Posted by Dr. Brooke Jackson on Nov 16, 2011 at 2:23am

Dear Maingirl mama

there are some great JAR moisturizers OTC
1)cetaphil and CeraVe are my favorites
3)Eucerin is a bit thicker and harder to rub in but does the trick

also Crisco in the can is wonderful for babies and not as expensive as the JARS. would rather your child be moisturized multiple times per day with a crisco $3-5 for a pound jar than ration the $10-15 jar of cetaphil

Posted by Dr. Brooke Jackson on Nov 16, 2011 at 2:26am

Dear Kjones

Often with transracial adoption parents need to search out and use products which they may not have ever used on themselves. Yes, darker skin tends to need more moisture, particularly if it is eczema prone and these products are heavier. IF the baby is well moisturized, the “heavier ” product is the best choice for him. Make sure you rub it in well so his skin should not be “greasy”

good luck

Posted by Dr. Brooke Jackson on Nov 16, 2011 at 2:29am

Hi Dr. Jackson,

Can you please recommend some good shampoos/ products for my son’s hair.  He is 2 years old now and his hair has become more course and frizzy.

Posted by mnjager on Nov 16, 2011 at 2:32am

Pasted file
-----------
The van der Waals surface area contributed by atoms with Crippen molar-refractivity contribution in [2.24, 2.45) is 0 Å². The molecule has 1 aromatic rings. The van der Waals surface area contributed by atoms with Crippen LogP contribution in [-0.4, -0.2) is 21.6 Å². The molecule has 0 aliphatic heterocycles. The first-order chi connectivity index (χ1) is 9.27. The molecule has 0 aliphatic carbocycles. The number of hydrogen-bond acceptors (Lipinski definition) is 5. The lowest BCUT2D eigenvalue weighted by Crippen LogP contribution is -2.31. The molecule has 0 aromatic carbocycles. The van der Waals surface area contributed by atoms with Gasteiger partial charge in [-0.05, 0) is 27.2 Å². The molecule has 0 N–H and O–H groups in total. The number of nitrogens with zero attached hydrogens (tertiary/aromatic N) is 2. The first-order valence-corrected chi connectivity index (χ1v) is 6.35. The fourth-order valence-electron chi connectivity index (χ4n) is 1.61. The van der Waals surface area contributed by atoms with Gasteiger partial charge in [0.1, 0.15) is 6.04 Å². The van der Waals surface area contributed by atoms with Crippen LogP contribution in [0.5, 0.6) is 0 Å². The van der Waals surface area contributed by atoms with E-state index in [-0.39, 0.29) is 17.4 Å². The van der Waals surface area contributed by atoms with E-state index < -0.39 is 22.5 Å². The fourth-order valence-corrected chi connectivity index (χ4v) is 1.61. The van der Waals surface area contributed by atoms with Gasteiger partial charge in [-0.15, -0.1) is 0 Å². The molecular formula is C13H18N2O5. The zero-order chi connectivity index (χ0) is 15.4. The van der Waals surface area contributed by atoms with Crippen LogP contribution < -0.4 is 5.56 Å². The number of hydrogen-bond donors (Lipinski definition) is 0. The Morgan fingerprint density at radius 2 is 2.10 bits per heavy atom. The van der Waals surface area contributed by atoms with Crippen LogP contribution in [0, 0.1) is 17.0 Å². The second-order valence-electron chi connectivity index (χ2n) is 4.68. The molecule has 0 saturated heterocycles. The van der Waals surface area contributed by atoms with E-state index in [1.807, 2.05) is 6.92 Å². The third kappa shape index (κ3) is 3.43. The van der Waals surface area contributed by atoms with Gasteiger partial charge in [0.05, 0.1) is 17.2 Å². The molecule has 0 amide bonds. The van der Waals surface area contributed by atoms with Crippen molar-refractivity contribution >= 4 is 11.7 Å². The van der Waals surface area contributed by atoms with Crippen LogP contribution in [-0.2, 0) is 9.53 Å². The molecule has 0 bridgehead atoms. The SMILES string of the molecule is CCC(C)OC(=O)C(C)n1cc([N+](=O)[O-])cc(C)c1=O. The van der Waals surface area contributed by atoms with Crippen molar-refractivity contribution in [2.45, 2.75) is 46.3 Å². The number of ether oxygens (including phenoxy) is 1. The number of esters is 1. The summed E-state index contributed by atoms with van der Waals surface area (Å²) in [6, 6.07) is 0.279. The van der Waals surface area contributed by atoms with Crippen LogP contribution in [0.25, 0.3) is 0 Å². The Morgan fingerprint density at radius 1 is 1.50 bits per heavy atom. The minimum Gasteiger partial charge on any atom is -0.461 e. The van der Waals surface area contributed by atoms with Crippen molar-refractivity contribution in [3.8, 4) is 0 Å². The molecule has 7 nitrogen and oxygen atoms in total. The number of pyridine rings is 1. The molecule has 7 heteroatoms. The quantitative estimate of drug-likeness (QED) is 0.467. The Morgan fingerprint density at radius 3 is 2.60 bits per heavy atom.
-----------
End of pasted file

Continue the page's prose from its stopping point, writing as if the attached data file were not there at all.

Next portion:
Dr. Jackson, thank you for all of the helpful replies so far! I think some AFC members are wondering about sun protection. What SPF should parents use for their children with darker skin? Does darker skin tend to be more, or less, sensitive to sun exposure? Are there specific brands you recommend?

Posted by AFC Editors on Nov 16, 2011 at 2:35am

My 18 month old daughter’s AA hair is growing in a mohawk pattern with an extremely high forehead (her hairline begins on the top of her head).  Should I trim her fro-hawk to match her bald sides?  I’m wondering if my black friends are thinking “Cut that baby’s hair!”

Posted by brett_ashley on Nov 16, 2011 at 2:37am

I have received a few questions about how often to bathe a child, particularly if they have dry skin or eczema and here are my suggestions.

1)newborns can be bathed every 2-3 days